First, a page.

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Fedotov, S.A., Bragina, J.V., Besedina, N.G., Danilenkova, L.V., Kamysheva, E.A., Panova, A.A., Kamyshev, N.G. (2014). The effect of neurospecific knockdown of candidate genes for locomotor behavior and sound production in Drosophila melanogaster.  Fly 8(3): 176--187.
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Research paper

Molecular mechanisms underlying the functioning of central pattern generators (CPGs) are poorly understood. Investigations using genetic approaches in the model organism Drosophila may help to identify unknown molecular players participating in the formation or control of motor patterns. Here we report Drosophila genes as candidates for involvement in the neural mechanisms responsible for motor functions, such as locomotion and courtship song. Twenty-two Drosophila lines, used for gene identification, were isolated from a previously created collection of 1064 lines, each carrying a P element insertion in one of the autosomes. The lines displayed extreme deviations in locomotor and/or courtship song parameters compared with the whole collection. The behavioral consequences of CNS-specific RNAi-mediated knockdowns for 10 identified genes were estimated. The most prominent changes in the courtship song interpulse interval (IPI) were seen in flies with Sps2 or CG15630 knockdown. Glia-specific knockdown of these genes produced no effect on the IPI. Estrogen-induced knockdown of CG15630 in adults reduced the IPI. The product of the CNS-specific gene, CG15630 (a predicted cell surface receptor), is likely to be directly involved in the functioning of the CPG generating the pulse song pattern. Future studies should ascertain its functional role in the neurons that constitute the song CPG. Other genes (Sps2, CG34460), whose CNS-specific knockdown resulted in IPI reduction, are also worthy of detailed examination.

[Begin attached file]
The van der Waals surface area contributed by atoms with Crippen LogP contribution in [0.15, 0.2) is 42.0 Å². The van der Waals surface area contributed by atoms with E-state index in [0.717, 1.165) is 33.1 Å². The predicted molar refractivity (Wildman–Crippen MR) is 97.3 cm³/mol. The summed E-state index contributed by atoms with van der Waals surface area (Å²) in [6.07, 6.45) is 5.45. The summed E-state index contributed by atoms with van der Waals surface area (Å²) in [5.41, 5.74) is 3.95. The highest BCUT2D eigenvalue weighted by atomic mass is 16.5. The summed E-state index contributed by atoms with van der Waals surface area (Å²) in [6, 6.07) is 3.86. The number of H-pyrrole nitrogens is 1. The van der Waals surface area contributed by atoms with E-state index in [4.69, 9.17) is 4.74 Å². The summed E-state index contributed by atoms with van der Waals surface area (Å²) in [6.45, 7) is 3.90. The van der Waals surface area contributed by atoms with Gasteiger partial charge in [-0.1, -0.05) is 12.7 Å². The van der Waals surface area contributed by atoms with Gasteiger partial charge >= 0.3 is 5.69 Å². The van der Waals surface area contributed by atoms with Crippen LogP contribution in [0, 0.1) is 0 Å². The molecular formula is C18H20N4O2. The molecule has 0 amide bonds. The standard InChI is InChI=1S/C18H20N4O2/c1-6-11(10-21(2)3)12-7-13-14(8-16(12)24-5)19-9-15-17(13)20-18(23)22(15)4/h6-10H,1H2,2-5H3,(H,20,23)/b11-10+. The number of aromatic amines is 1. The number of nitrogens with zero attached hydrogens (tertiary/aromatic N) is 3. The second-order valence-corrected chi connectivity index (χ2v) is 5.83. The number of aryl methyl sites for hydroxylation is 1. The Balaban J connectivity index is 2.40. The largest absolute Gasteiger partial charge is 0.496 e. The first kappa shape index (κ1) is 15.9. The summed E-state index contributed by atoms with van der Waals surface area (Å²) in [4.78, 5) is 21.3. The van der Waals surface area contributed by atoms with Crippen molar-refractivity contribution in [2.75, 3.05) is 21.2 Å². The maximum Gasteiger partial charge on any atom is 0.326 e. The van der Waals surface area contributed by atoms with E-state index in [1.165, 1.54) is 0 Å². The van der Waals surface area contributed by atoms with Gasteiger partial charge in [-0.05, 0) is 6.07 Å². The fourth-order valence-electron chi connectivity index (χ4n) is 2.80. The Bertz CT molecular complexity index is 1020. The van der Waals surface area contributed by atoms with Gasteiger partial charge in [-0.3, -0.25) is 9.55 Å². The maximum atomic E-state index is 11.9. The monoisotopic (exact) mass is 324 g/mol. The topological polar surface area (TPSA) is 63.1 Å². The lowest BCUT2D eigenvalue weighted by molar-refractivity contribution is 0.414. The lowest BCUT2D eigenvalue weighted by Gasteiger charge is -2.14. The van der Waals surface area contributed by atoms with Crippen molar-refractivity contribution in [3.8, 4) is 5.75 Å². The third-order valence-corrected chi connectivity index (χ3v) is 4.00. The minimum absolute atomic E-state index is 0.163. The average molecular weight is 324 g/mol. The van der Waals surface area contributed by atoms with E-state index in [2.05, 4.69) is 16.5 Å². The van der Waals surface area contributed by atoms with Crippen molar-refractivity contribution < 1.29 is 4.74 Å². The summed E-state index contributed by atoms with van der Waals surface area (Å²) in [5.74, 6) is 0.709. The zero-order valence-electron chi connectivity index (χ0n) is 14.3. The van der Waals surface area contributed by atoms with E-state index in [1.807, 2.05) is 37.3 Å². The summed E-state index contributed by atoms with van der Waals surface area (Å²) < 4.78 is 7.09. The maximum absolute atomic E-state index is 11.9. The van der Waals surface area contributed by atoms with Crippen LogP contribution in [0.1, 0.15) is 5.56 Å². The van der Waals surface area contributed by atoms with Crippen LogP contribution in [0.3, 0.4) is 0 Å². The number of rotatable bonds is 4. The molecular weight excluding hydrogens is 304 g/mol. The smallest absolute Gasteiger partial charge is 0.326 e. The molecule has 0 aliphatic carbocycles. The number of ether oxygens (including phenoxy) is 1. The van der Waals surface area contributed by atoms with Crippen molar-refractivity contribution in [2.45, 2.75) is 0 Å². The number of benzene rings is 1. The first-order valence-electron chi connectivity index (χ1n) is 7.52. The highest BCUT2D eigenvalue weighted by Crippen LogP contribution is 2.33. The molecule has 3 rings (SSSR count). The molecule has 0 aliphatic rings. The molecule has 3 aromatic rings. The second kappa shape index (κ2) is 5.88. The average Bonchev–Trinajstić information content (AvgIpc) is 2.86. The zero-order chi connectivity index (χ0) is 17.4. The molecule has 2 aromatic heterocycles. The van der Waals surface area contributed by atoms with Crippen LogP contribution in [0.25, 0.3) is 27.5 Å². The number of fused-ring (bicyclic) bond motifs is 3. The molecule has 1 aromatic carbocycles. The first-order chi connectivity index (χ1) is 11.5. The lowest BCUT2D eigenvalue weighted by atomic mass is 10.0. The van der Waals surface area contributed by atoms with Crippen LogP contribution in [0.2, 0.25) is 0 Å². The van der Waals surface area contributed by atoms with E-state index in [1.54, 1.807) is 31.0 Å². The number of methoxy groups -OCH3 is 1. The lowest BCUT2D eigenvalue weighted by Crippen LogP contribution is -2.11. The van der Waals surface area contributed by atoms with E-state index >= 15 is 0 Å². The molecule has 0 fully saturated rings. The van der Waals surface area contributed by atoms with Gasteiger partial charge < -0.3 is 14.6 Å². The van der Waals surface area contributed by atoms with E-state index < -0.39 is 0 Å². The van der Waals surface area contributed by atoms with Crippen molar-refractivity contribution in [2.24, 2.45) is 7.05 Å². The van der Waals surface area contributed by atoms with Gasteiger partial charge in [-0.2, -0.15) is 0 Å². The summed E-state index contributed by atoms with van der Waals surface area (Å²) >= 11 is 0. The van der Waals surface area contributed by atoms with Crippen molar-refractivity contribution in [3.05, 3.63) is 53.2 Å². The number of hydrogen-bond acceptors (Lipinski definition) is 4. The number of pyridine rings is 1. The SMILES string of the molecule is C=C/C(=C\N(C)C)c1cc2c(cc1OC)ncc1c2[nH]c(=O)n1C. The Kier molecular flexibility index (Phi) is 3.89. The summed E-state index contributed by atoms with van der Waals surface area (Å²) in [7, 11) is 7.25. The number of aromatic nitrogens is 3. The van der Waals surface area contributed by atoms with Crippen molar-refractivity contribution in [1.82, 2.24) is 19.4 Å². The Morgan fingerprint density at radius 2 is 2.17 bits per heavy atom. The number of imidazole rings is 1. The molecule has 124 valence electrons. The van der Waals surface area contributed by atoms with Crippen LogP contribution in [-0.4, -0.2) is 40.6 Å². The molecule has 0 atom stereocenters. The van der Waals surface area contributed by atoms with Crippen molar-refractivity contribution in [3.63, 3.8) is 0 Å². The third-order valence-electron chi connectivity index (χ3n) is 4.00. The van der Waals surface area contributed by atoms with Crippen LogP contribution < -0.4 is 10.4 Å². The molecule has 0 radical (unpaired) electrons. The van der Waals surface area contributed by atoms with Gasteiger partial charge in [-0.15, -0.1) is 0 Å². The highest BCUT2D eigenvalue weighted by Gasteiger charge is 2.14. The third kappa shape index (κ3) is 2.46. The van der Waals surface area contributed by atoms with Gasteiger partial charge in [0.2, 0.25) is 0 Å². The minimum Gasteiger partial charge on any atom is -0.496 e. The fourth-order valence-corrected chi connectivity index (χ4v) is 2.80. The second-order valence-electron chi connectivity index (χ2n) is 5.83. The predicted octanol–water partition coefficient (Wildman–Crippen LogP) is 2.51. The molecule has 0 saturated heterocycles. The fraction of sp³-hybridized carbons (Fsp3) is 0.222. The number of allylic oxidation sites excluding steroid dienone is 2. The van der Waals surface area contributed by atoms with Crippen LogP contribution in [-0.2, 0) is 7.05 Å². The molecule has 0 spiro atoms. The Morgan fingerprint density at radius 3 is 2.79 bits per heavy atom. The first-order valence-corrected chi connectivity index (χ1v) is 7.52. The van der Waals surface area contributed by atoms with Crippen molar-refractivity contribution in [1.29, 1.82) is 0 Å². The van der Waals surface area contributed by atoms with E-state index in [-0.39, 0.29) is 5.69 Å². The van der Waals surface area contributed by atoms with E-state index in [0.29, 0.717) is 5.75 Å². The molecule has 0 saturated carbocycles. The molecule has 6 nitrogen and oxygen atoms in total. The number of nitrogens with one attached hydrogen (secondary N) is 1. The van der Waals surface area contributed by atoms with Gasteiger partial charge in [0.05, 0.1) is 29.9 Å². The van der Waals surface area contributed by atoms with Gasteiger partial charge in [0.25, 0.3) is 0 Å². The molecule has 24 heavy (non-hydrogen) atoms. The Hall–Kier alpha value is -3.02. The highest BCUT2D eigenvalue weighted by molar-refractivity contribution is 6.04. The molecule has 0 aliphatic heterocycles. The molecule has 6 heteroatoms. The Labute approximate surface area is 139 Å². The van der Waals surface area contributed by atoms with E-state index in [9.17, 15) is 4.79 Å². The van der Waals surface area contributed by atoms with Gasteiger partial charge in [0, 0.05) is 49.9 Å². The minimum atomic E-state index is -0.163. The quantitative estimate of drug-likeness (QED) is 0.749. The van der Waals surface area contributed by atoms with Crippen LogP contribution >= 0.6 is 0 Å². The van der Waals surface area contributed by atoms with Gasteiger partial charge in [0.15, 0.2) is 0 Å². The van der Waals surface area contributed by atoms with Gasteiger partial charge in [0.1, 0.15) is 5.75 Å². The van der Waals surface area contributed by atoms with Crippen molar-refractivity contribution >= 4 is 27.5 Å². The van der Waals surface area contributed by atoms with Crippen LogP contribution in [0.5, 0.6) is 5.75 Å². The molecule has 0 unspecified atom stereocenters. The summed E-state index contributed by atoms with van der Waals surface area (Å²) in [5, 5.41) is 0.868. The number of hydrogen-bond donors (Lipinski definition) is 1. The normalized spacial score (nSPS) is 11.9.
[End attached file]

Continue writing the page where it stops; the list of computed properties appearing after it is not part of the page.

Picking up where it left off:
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PMC4594543 (PMC) (EuropePMC)
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    1933-6934 1933-6942
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